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The airline wanted to run an extra 28 flights into Australia each week, which would give consumers more choice.
The opposition claims the government rejected Qatar’s bid after lobbying from Qantas, which didn’t want to face greater competition.
Qatar Airways told the inquiry it found out through the media before receiving official notice several days later.
“Even more surprising, was that the government gave us no reason for rejecting our application,” senior vice-president of global sales Matt Raos said.
“We really can’t understand why.
“We currently generate $3 billion of economic benefits to Australia.
“We create well-paying Australian jobs, support Australian travel agents, support Australian travel agents, support Australian tourism and support exporters.”
The executives said they were disappointed as the airline helped out in times of need, including bringing home stranded Australians during the pandemic.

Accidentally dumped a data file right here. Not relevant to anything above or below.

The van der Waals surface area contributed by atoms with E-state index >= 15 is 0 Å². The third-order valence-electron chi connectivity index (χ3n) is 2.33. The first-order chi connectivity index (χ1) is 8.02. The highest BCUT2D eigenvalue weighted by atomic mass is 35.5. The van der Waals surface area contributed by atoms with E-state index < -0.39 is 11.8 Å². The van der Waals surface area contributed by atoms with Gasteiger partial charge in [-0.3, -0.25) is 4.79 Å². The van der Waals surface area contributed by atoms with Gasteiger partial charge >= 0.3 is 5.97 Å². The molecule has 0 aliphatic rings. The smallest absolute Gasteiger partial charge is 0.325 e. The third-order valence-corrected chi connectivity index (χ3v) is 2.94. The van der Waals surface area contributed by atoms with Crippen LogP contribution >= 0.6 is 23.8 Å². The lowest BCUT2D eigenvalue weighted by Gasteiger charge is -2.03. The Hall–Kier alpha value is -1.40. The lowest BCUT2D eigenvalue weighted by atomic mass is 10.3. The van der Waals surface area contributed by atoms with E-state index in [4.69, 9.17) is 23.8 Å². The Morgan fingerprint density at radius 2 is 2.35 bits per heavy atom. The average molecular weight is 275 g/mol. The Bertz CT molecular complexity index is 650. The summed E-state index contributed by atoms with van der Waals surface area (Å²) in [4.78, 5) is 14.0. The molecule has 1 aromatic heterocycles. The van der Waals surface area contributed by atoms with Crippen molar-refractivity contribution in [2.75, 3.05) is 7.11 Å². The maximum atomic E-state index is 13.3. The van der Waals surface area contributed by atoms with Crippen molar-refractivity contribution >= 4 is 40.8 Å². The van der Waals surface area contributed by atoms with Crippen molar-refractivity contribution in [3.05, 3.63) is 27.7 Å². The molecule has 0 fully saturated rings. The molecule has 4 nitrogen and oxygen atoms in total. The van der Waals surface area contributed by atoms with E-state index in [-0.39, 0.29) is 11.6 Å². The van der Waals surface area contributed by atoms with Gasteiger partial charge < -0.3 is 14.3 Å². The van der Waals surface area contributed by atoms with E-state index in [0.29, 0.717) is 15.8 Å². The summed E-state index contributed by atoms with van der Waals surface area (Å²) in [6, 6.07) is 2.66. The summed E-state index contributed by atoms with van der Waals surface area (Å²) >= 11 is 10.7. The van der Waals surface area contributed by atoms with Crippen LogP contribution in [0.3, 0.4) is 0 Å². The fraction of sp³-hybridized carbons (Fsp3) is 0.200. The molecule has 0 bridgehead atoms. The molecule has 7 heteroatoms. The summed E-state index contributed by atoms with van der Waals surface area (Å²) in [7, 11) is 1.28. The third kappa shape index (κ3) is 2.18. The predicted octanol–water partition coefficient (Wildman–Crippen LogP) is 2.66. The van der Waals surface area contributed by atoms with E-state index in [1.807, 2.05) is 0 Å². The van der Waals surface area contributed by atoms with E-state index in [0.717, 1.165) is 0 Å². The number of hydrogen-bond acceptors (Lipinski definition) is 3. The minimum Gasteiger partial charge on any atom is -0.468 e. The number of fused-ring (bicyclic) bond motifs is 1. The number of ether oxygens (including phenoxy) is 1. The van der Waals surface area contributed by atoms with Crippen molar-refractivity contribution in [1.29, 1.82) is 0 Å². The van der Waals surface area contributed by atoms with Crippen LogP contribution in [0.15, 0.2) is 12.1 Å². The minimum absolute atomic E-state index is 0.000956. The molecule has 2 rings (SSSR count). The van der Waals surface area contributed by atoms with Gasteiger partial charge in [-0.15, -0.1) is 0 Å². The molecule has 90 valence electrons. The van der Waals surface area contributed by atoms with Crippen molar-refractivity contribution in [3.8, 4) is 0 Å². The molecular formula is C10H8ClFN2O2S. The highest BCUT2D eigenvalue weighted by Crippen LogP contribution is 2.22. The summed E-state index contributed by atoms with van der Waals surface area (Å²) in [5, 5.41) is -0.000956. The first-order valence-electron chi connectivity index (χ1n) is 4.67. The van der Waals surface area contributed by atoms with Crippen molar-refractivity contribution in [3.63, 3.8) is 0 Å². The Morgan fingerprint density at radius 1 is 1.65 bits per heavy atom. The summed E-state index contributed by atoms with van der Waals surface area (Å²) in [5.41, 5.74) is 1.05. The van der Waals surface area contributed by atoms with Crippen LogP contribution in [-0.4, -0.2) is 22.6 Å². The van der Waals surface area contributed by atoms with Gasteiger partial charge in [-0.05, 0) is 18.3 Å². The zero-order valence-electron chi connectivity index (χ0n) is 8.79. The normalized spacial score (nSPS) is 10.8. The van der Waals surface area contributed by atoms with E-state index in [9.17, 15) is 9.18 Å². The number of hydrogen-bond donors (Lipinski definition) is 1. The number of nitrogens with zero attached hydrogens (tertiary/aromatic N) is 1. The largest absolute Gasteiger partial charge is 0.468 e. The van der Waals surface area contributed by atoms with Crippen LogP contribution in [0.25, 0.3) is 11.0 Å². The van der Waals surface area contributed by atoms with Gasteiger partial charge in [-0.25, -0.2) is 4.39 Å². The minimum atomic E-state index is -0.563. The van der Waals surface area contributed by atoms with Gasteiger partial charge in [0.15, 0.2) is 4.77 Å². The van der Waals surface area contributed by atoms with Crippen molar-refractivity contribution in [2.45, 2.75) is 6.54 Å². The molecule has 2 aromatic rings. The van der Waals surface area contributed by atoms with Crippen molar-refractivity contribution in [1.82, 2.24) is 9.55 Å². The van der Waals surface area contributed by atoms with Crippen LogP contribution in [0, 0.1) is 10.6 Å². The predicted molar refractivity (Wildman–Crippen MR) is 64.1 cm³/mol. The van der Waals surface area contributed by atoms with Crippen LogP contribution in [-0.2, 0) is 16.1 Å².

The airline was asked whether the government ever raised the incident at Doha Airport, where Australian women were strip- searched, but the executives said the issue was not raised with them.
New Qantas CEO Vanessa Hudson and chairman Richard Goyder will give evidence this afternoon.
Former CEO Alan Joyce won’t be addressing the inquiry because he’s overseas.
The inquiry will attempt to force Joyce to attend by summonsing him to appear when he arrives back in Australia.